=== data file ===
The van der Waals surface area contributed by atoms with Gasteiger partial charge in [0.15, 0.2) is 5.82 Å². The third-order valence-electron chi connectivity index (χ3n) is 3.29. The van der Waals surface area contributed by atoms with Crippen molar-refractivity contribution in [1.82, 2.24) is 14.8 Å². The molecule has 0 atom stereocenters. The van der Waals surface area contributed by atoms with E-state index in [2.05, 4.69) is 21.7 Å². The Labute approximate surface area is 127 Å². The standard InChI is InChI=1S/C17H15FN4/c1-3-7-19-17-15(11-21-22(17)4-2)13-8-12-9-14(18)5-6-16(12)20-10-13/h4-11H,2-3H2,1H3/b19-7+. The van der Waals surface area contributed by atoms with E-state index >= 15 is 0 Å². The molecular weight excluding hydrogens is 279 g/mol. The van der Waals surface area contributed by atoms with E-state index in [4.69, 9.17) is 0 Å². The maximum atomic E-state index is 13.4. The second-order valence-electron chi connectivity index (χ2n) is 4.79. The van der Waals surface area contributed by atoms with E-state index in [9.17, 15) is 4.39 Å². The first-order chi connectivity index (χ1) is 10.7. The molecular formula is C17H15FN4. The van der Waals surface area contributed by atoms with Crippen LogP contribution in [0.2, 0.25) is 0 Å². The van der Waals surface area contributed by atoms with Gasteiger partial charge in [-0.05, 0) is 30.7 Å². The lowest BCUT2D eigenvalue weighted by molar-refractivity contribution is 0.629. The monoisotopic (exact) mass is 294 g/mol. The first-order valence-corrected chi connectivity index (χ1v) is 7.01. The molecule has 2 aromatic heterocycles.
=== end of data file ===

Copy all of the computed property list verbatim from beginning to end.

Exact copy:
The van der Waals surface area contributed by atoms with Gasteiger partial charge in [0.15, 0.2) is 5.82 Å². The third-order valence-electron chi connectivity index (χ3n) is 3.29. The van der Waals surface area contributed by atoms with Crippen molar-refractivity contribution in [1.82, 2.24) is 14.8 Å². The molecule has 0 atom stereocenters. The van der Waals surface area contributed by atoms with E-state index in [2.05, 4.69) is 21.7 Å². The Labute approximate surface area is 127 Å². The standard InChI is InChI=1S/C17H15FN4/c1-3-7-19-17-15(11-21-22(17)4-2)13-8-12-9-14(18)5-6-16(12)20-10-13/h4-11H,2-3H2,1H3/b19-7+. The van der Waals surface area contributed by atoms with E-state index >= 15 is 0 Å². The molecular weight excluding hydrogens is 279 g/mol. The van der Waals surface area contributed by atoms with E-state index in [4.69, 9.17) is 0 Å². The maximum atomic E-state index is 13.4. The second-order valence-electron chi connectivity index (χ2n) is 4.79. The van der Waals surface area contributed by atoms with E-state index in [9.17, 15) is 4.39 Å². The first-order chi connectivity index (χ1) is 10.7. The molecular formula is C17H15FN4. The van der Waals surface area contributed by atoms with Crippen LogP contribution in [0.2, 0.25) is 0 Å². The van der Waals surface area contributed by atoms with Gasteiger partial charge in [-0.05, 0) is 30.7 Å². The lowest BCUT2D eigenvalue weighted by molar-refractivity contribution is 0.629. The monoisotopic (exact) mass is 294 g/mol. The first-order valence-corrected chi connectivity index (χ1v) is 7.01. The molecule has 2 aromatic heterocycles.